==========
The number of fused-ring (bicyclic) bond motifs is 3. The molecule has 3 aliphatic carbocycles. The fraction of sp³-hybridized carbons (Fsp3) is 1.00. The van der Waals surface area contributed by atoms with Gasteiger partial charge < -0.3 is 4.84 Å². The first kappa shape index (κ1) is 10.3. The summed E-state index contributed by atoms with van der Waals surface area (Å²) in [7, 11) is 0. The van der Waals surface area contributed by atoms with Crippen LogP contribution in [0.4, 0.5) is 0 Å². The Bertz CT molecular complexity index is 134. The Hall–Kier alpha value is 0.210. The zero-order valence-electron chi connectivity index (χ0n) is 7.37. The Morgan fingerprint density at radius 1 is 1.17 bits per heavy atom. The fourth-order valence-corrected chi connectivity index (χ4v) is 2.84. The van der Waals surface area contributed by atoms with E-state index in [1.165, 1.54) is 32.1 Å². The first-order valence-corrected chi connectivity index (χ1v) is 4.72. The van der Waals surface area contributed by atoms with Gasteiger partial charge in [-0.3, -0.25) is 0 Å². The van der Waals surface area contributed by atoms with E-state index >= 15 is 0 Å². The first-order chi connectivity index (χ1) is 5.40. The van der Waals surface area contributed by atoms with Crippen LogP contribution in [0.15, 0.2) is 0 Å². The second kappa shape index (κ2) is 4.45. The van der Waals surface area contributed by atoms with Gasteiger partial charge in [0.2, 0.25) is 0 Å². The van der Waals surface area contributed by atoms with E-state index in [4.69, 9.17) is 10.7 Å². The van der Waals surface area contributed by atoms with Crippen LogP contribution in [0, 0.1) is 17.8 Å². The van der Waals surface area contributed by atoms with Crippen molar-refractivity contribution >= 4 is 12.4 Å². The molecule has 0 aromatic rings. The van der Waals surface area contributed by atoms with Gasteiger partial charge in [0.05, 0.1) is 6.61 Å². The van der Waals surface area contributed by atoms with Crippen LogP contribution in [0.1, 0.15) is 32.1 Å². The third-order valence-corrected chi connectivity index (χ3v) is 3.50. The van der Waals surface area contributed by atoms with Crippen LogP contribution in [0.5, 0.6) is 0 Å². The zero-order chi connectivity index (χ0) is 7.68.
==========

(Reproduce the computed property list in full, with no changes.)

The number of fused-ring (bicyclic) bond motifs is 3. The molecule has 3 aliphatic carbocycles. The fraction of sp³-hybridized carbons (Fsp3) is 1.00. The van der Waals surface area contributed by atoms with Gasteiger partial charge < -0.3 is 4.84 Å². The first kappa shape index (κ1) is 10.3. The summed E-state index contributed by atoms with van der Waals surface area (Å²) in [7, 11) is 0. The van der Waals surface area contributed by atoms with Crippen LogP contribution in [0.4, 0.5) is 0 Å². The Bertz CT molecular complexity index is 134. The Hall–Kier alpha value is 0.210. The zero-order valence-electron chi connectivity index (χ0n) is 7.37. The Morgan fingerprint density at radius 1 is 1.17 bits per heavy atom. The fourth-order valence-corrected chi connectivity index (χ4v) is 2.84. The van der Waals surface area contributed by atoms with E-state index in [1.165, 1.54) is 32.1 Å². The first-order valence-corrected chi connectivity index (χ1v) is 4.72. The van der Waals surface area contributed by atoms with Gasteiger partial charge in [-0.3, -0.25) is 0 Å². The van der Waals surface area contributed by atoms with E-state index >= 15 is 0 Å². The first-order chi connectivity index (χ1) is 5.40. The van der Waals surface area contributed by atoms with Crippen LogP contribution in [0.15, 0.2) is 0 Å². The second kappa shape index (κ2) is 4.45. The van der Waals surface area contributed by atoms with Gasteiger partial charge in [0.2, 0.25) is 0 Å². The van der Waals surface area contributed by atoms with E-state index in [4.69, 9.17) is 10.7 Å². The van der Waals surface area contributed by atoms with Crippen LogP contribution in [0, 0.1) is 17.8 Å². The van der Waals surface area contributed by atoms with Crippen molar-refractivity contribution >= 4 is 12.4 Å². The molecule has 0 aromatic rings. The van der Waals surface area contributed by atoms with Gasteiger partial charge in [0.05, 0.1) is 6.61 Å². The van der Waals surface area contributed by atoms with Crippen LogP contribution in [0.1, 0.15) is 32.1 Å². The third-order valence-corrected chi connectivity index (χ3v) is 3.50. The van der Waals surface area contributed by atoms with Crippen LogP contribution in [0.5, 0.6) is 0 Å². The zero-order chi connectivity index (χ0) is 7.68.